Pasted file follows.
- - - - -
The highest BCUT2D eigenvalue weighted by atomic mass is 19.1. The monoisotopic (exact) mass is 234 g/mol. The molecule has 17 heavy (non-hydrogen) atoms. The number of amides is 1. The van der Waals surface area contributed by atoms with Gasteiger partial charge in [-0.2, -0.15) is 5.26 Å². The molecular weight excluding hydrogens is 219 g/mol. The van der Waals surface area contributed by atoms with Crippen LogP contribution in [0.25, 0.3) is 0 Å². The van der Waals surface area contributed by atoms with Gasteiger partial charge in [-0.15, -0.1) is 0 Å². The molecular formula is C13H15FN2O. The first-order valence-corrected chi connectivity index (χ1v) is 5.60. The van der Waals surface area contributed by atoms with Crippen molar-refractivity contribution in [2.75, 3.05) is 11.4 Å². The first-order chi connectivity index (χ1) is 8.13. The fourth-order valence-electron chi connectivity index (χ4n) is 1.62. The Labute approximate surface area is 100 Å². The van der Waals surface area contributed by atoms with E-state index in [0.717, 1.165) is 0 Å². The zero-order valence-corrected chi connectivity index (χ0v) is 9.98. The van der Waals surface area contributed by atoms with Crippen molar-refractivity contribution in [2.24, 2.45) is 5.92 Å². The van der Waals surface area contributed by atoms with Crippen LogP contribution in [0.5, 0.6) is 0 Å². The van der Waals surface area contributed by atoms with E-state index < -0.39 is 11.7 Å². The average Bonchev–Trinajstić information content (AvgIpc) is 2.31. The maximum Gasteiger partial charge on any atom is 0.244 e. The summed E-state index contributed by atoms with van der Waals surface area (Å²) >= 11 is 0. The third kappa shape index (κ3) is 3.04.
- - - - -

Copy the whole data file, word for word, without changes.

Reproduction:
The highest BCUT2D eigenvalue weighted by atomic mass is 19.1. The monoisotopic (exact) mass is 234 g/mol. The molecule has 17 heavy (non-hydrogen) atoms. The number of amides is 1. The van der Waals surface area contributed by atoms with Gasteiger partial charge in [-0.2, -0.15) is 5.26 Å². The molecular weight excluding hydrogens is 219 g/mol. The van der Waals surface area contributed by atoms with Crippen LogP contribution in [0.25, 0.3) is 0 Å². The van der Waals surface area contributed by atoms with Gasteiger partial charge in [-0.15, -0.1) is 0 Å². The molecular formula is C13H15FN2O. The first-order valence-corrected chi connectivity index (χ1v) is 5.60. The van der Waals surface area contributed by atoms with Crippen molar-refractivity contribution in [2.75, 3.05) is 11.4 Å². The first-order chi connectivity index (χ1) is 8.13. The fourth-order valence-electron chi connectivity index (χ4n) is 1.62. The Labute approximate surface area is 100 Å². The van der Waals surface area contributed by atoms with E-state index in [0.717, 1.165) is 0 Å². The zero-order valence-corrected chi connectivity index (χ0v) is 9.98. The van der Waals surface area contributed by atoms with Crippen molar-refractivity contribution in [2.24, 2.45) is 5.92 Å². The van der Waals surface area contributed by atoms with Crippen LogP contribution in [0.5, 0.6) is 0 Å². The van der Waals surface area contributed by atoms with E-state index < -0.39 is 11.7 Å². The average Bonchev–Trinajstić information content (AvgIpc) is 2.31. The maximum Gasteiger partial charge on any atom is 0.244 e. The summed E-state index contributed by atoms with van der Waals surface area (Å²) >= 11 is 0. The third kappa shape index (κ3) is 3.04.